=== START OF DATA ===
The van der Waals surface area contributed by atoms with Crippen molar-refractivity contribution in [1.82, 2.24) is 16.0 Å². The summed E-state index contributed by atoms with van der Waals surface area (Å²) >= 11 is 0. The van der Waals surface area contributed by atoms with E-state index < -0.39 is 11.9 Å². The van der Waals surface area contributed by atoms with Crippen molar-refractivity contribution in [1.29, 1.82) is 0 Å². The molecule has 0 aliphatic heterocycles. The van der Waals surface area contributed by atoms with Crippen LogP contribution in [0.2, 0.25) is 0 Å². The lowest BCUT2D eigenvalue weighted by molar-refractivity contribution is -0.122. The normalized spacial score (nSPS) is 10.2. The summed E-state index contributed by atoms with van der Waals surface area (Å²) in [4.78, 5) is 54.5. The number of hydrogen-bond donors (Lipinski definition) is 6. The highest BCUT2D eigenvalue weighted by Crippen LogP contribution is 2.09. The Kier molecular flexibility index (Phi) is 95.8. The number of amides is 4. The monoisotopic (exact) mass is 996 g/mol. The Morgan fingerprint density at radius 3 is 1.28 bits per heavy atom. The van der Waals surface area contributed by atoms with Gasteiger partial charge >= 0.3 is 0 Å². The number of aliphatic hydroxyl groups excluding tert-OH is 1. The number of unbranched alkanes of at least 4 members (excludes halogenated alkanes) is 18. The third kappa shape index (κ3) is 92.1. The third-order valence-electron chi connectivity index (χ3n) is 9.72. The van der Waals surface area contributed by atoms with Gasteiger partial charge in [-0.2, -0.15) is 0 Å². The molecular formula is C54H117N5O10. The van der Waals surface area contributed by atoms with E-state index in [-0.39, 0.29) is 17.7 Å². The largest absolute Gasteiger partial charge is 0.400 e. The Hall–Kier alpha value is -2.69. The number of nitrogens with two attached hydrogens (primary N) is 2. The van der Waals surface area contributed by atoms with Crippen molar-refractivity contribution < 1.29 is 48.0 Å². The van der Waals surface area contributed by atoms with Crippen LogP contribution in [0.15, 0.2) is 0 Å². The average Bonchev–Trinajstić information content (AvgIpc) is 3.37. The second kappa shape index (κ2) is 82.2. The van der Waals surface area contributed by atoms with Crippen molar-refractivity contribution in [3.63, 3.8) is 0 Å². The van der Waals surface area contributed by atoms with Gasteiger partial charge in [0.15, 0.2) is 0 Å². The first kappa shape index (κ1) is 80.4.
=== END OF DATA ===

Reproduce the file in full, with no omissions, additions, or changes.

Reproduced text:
The van der Waals surface area contributed by atoms with Crippen molar-refractivity contribution in [1.82, 2.24) is 16.0 Å². The summed E-state index contributed by atoms with van der Waals surface area (Å²) >= 11 is 0. The van der Waals surface area contributed by atoms with E-state index < -0.39 is 11.9 Å². The van der Waals surface area contributed by atoms with Crippen molar-refractivity contribution in [1.29, 1.82) is 0 Å². The molecule has 0 aliphatic heterocycles. The van der Waals surface area contributed by atoms with Crippen LogP contribution in [0.2, 0.25) is 0 Å². The lowest BCUT2D eigenvalue weighted by molar-refractivity contribution is -0.122. The normalized spacial score (nSPS) is 10.2. The summed E-state index contributed by atoms with van der Waals surface area (Å²) in [4.78, 5) is 54.5. The number of hydrogen-bond donors (Lipinski definition) is 6. The highest BCUT2D eigenvalue weighted by Crippen LogP contribution is 2.09. The Kier molecular flexibility index (Phi) is 95.8. The number of amides is 4. The monoisotopic (exact) mass is 996 g/mol. The Morgan fingerprint density at radius 3 is 1.28 bits per heavy atom. The van der Waals surface area contributed by atoms with Gasteiger partial charge >= 0.3 is 0 Å². The number of aliphatic hydroxyl groups excluding tert-OH is 1. The number of unbranched alkanes of at least 4 members (excludes halogenated alkanes) is 18. The third kappa shape index (κ3) is 92.1. The third-order valence-electron chi connectivity index (χ3n) is 9.72. The van der Waals surface area contributed by atoms with Gasteiger partial charge in [-0.2, -0.15) is 0 Å². The molecular formula is C54H117N5O10. The van der Waals surface area contributed by atoms with E-state index in [-0.39, 0.29) is 17.7 Å². The largest absolute Gasteiger partial charge is 0.400 e. The Hall–Kier alpha value is -2.69. The number of nitrogens with two attached hydrogens (primary N) is 2. The van der Waals surface area contributed by atoms with Crippen molar-refractivity contribution < 1.29 is 48.0 Å². The van der Waals surface area contributed by atoms with Crippen LogP contribution in [0.15, 0.2) is 0 Å². The average Bonchev–Trinajstić information content (AvgIpc) is 3.37. The second kappa shape index (κ2) is 82.2. The van der Waals surface area contributed by atoms with Crippen molar-refractivity contribution in [3.63, 3.8) is 0 Å². The van der Waals surface area contributed by atoms with Gasteiger partial charge in [0.15, 0.2) is 0 Å². The first kappa shape index (κ1) is 80.4.